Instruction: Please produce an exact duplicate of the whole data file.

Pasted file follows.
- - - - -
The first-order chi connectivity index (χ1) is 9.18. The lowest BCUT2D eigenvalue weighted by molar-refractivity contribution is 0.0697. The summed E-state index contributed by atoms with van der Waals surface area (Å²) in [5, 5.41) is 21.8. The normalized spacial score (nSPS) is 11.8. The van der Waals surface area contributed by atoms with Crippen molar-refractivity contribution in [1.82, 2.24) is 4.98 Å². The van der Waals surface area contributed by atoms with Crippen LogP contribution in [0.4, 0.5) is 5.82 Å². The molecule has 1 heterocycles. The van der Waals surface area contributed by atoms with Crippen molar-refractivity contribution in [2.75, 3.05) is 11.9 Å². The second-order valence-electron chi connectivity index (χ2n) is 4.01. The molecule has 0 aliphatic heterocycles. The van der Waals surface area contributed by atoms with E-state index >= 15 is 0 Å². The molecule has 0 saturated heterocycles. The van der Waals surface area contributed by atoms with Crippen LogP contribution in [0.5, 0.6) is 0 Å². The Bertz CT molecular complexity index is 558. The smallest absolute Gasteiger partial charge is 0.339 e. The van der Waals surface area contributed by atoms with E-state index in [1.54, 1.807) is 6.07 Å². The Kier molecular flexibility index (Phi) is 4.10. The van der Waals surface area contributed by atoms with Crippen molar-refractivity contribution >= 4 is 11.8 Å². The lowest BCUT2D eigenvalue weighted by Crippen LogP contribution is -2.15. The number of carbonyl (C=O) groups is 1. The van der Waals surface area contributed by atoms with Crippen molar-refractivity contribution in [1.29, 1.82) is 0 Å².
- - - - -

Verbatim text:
The first-order chi connectivity index (χ1) is 9.18. The lowest BCUT2D eigenvalue weighted by molar-refractivity contribution is 0.0697. The summed E-state index contributed by atoms with van der Waals surface area (Å²) in [5, 5.41) is 21.8. The normalized spacial score (nSPS) is 11.8. The van der Waals surface area contributed by atoms with Crippen molar-refractivity contribution in [1.82, 2.24) is 4.98 Å². The van der Waals surface area contributed by atoms with Crippen LogP contribution in [0.4, 0.5) is 5.82 Å². The molecule has 1 heterocycles. The van der Waals surface area contributed by atoms with Crippen molar-refractivity contribution in [2.75, 3.05) is 11.9 Å². The second-order valence-electron chi connectivity index (χ2n) is 4.01. The molecule has 0 aliphatic heterocycles. The van der Waals surface area contributed by atoms with E-state index >= 15 is 0 Å². The molecule has 0 saturated heterocycles. The van der Waals surface area contributed by atoms with Crippen LogP contribution in [0.5, 0.6) is 0 Å². The Bertz CT molecular complexity index is 558. The smallest absolute Gasteiger partial charge is 0.339 e. The van der Waals surface area contributed by atoms with E-state index in [1.54, 1.807) is 6.07 Å². The Kier molecular flexibility index (Phi) is 4.10. The van der Waals surface area contributed by atoms with Crippen molar-refractivity contribution >= 4 is 11.8 Å². The lowest BCUT2D eigenvalue weighted by Crippen LogP contribution is -2.15. The number of carbonyl (C=O) groups is 1. The van der Waals surface area contributed by atoms with Crippen molar-refractivity contribution in [1.29, 1.82) is 0 Å².